The dollar tumbled against the yen in Asia on Wednesday after the US Federal Reserve indicated it was prepared to take further measures to boost a faltering economic recovery, analysts said.
The dollar fell to 84.80 yen in Tokyo morning trade, down from 85.15 yen in New York late Tuesday, changing hands at the lowest levels since Japan stepped into markets on September 15 to curb the yen’s strength.
The euro rose to 1.3275 dollars from 1.3253 in New York, while holding steady at 112.84 yen.
The US Federal Reserve’s policy-making open market committee on Tuesday set the tone after it said it was prepared to take new stimulus measures if necessary, analysts said. While the Fed left interest rates at record lows, it suggested further credit easing in a statement.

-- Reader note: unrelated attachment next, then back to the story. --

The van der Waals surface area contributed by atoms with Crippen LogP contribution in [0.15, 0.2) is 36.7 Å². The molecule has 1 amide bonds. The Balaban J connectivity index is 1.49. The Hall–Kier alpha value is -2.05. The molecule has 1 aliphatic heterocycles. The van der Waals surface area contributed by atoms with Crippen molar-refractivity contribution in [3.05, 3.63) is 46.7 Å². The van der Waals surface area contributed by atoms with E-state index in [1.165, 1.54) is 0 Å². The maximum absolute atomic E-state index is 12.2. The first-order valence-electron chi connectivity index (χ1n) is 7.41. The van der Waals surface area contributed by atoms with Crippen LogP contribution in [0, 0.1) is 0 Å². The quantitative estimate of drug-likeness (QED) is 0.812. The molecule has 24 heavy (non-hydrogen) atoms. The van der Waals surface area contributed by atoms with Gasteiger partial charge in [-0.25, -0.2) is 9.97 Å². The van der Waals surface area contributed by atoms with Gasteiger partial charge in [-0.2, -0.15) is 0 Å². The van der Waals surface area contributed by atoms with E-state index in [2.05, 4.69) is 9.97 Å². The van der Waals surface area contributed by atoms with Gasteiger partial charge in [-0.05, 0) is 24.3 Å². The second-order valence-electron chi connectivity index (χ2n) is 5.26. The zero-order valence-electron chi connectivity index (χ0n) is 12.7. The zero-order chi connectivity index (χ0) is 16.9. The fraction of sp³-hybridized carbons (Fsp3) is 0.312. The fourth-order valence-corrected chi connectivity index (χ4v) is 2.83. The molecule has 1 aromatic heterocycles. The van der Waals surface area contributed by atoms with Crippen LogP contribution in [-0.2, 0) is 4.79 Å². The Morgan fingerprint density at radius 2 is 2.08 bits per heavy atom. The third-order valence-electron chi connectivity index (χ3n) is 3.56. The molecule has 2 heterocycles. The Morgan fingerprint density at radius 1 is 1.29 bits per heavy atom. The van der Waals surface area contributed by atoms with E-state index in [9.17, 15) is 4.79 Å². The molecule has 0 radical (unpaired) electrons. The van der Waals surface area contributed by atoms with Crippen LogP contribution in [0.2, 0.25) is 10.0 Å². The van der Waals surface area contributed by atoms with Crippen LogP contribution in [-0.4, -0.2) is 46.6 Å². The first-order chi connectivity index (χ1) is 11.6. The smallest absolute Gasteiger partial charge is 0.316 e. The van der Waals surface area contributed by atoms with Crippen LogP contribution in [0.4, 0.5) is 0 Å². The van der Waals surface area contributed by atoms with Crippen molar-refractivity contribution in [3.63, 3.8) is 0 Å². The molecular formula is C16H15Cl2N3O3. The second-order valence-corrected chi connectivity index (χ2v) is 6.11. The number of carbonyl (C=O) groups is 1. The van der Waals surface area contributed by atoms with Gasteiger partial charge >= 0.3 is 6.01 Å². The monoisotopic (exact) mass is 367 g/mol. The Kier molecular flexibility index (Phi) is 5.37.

“The committee will continue to monitor the economic outlook and financial developments and is prepared to provide additional accommodation if needed to support the economic recovery,” it said.
Those measures would likely include buying treasury bonds, causing the market to brace for further dollar losses.
The Fed comments will likely keep the dollar weak in the near-term, as the bank’s stance is expected to keep downward pressure on US interest rates, analysts said.
“The dollar is being dumped as the suggested credit easing spawned expectations of lower interest rates” in the United States, said Daisuke Karakama, market economist at Mizuho Corporate Bank. Market players are now waiting to see if Tokyo authorities will again step into foreign exchange markets to further weaken the yen.